The polycondensation polyester may be synthesized by conventional techniques using conventional processes. For example, in a condensation polymerization, diglycolic acid and ethylene glycol may be polymerized in the presence of a catalyst at elevated temperatures and reduced pressures. A variety of catalysts may be used, but organometallic compounds have been found to be useful. The catalyst for the polycondensation step of the synthesis is preferably tin based, e.g., stannous octoate. The most desirable catalyst is dibutyltin oxide and is present in the diglycolic acid/ethylene glycol monomer mixture at a sufficiently effective molar ratio of monomer to catalyst, e.g., ranging from about 5,000/1 to about 100,000/1. For example, the ratio of 10,000/1 has been found to be quite suitable. The reaction is typically carried out at a temperature range from about 100° C. to about 220° C, preferably from about 140° C. to about 200° C, under an inert atmosphere until esterification of diglycolic acid is complete. Preferably, 180° C has been found to be a desirable reaction temperature when employing a vertically stirred reactor. It should be noted that the optimum reaction temperature may be reactor and catalyst level dependent but can be found by one having only ordinary skill through the use of experiments. The first stage of the polycondensation reaction (inert gas at atmospheric pressure) is followed by polymerization under reduced pressure until the desired molecular weight and viscosity are achieved.
The weight average molecular weight of the polycondensation polymer can range from about 2,000 to about 10,000 g/mol, preferably from about 4,000 to about 7,000 g/mol, most preferably about 5,000 g/mol. This corresponds to an inherent viscosity range from about 0.20 to about 0.40 dL/g.
When the molecular weight of the polycondensation polymer is lower than about 2,000 g/mol, the molecular weight of the final co-polyester is too low to achieve the desired mechanical properties necessary for many medical device applications. We have found, in general, that a molecular weight of the polycondensation polymer greater than about 10,000 g/mol, is not necessary to achieve desirable properties. One could however envision that this value is not an absolute bar. One might for instance, increase the molecular weight of the polycondensation polymer, and lower the amount of the lactide component used in the preparation of the final co- polyester.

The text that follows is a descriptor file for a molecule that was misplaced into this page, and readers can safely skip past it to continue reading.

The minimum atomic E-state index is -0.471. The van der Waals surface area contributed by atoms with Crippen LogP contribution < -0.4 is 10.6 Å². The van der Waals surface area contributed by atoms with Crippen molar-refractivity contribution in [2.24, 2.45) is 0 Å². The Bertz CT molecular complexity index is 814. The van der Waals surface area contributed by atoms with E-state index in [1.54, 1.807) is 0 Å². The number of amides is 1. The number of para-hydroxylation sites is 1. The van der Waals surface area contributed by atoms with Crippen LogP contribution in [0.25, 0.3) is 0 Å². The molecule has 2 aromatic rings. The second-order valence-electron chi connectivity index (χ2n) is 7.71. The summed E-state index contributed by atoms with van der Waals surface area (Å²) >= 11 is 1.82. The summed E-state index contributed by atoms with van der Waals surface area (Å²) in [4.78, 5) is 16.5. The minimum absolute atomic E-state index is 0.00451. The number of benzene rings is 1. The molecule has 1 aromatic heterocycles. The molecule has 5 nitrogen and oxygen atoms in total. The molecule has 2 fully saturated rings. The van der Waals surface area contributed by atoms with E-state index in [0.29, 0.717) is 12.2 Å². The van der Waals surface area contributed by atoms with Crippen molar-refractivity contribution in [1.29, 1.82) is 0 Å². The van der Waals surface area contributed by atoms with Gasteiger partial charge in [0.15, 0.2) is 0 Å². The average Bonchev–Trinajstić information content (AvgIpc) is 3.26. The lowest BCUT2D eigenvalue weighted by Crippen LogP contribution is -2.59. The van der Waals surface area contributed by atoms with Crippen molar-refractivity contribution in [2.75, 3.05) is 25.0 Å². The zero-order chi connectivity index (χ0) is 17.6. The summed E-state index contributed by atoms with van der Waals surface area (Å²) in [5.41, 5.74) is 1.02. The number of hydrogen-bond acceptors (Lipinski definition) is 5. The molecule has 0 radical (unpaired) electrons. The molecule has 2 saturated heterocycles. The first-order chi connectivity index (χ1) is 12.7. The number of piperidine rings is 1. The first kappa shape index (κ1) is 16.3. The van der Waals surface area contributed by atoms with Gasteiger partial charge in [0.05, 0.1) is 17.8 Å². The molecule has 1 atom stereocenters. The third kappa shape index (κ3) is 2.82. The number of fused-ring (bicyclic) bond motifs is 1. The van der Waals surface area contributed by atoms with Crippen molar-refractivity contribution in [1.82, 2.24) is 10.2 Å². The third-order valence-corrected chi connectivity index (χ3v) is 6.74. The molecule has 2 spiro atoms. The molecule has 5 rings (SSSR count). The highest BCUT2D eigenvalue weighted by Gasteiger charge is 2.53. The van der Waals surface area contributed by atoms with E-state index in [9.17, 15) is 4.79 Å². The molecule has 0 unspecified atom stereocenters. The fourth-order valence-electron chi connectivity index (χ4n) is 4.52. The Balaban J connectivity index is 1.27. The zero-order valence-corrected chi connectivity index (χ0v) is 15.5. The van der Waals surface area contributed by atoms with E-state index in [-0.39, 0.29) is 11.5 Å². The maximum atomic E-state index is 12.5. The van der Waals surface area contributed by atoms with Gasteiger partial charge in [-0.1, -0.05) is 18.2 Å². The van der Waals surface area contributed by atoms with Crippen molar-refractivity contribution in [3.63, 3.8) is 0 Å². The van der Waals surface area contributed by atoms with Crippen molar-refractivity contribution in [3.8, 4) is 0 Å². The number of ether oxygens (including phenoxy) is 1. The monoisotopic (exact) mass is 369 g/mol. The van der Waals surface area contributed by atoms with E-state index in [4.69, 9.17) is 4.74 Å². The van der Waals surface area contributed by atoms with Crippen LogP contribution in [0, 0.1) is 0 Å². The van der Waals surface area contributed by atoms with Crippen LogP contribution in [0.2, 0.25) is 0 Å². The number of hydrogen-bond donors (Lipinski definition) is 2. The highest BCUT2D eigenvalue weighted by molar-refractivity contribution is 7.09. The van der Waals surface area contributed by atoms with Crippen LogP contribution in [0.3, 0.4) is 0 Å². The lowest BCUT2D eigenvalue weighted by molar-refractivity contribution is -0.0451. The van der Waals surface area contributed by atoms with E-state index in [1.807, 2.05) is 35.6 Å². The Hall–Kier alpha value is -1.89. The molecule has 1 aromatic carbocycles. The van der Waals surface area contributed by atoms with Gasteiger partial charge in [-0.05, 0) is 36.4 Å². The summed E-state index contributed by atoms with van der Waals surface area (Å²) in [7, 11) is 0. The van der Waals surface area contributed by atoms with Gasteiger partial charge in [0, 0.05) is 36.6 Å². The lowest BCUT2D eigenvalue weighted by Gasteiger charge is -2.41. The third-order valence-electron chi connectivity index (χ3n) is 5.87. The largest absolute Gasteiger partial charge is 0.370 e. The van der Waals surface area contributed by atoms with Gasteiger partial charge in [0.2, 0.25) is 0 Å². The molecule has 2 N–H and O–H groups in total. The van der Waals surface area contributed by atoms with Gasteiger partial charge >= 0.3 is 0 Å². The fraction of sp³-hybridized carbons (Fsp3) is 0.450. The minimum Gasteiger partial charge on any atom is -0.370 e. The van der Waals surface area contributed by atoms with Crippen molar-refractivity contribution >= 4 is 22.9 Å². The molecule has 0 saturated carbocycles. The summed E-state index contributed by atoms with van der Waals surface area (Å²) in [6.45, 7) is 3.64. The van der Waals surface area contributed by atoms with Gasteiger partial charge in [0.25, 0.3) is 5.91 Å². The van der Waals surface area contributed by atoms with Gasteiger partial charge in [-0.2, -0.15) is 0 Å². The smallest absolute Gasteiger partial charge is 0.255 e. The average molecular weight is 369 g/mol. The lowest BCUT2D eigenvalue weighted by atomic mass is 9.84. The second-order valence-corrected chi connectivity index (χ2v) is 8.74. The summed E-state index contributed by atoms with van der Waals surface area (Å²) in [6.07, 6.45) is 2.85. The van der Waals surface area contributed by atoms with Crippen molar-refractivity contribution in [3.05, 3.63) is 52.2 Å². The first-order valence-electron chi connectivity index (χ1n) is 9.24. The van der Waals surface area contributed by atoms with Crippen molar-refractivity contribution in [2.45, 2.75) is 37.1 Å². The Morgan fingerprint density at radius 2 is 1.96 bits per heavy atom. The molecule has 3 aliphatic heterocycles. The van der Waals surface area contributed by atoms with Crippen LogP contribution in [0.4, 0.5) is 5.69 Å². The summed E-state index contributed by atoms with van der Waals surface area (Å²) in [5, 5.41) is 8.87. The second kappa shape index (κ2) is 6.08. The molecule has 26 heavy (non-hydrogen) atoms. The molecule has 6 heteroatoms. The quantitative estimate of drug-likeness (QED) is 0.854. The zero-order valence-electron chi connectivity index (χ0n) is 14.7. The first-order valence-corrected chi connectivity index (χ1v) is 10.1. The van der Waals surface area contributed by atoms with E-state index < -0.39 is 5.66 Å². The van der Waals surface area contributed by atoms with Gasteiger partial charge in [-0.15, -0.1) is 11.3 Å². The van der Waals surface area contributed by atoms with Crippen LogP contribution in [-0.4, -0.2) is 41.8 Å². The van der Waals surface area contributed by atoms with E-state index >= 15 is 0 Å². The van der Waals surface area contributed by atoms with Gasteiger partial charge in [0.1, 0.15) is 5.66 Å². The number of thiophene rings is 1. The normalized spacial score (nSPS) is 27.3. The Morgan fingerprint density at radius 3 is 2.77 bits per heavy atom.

The amount of polycondensation polyester used to prepare the co-polyester is about 30 to 70% by weight based on the total weight of the co-polyester.
As used herein, the term "lactide rich" composition describes compositions that comprise more than 50 weight %, preferably from about 80 to about 100 weight %, most preferably 100 weight % lactide (1, d, dl, meso) monomers. Other constituents of the lactide rich composition may include, but are not limited to, glycolides, p-dioxanones, trimethylene carbonates, tetramethylene carbonate, epsilon-caprolactone, delta-valerolactone, beta-butyrolactone, epsilon-decalactone, 2,5-diketomorpholine, pivalolactone, alpha,alpha-diethylpropiolactone, ethylene carbonate, ethylene oxalate, 3 -methyl- l,4-dioxane-2,5-dione, 3,3-diethyl-l,4-dioxan-2,5-dione, gamma- butyrolactone, l,4-dioxepan-2-one, l,5-dioxepan-2-one, l,4-dioxan-2-one, 6,8- dioxabicycloctane-7-one, and combinations of two or more thereof. The preferred lactone monomer is lactide (1, d, dl, meso).
In another embodiment, the co-polyester may comprise the reaction product of a
polycondensation polyester and two or more lactones. For example, the co-polyester may comprise the reaction product of the polycondensation polyester, at least 50 mole percent lactide based on the total moles of lactone, and a second lactone monomer.
The co-polyesters of the present invention may be conveniently synthesized by reaction of a dihydroxy poly(alkylene diglycolate) homopolymer or copolymer with a lactide rich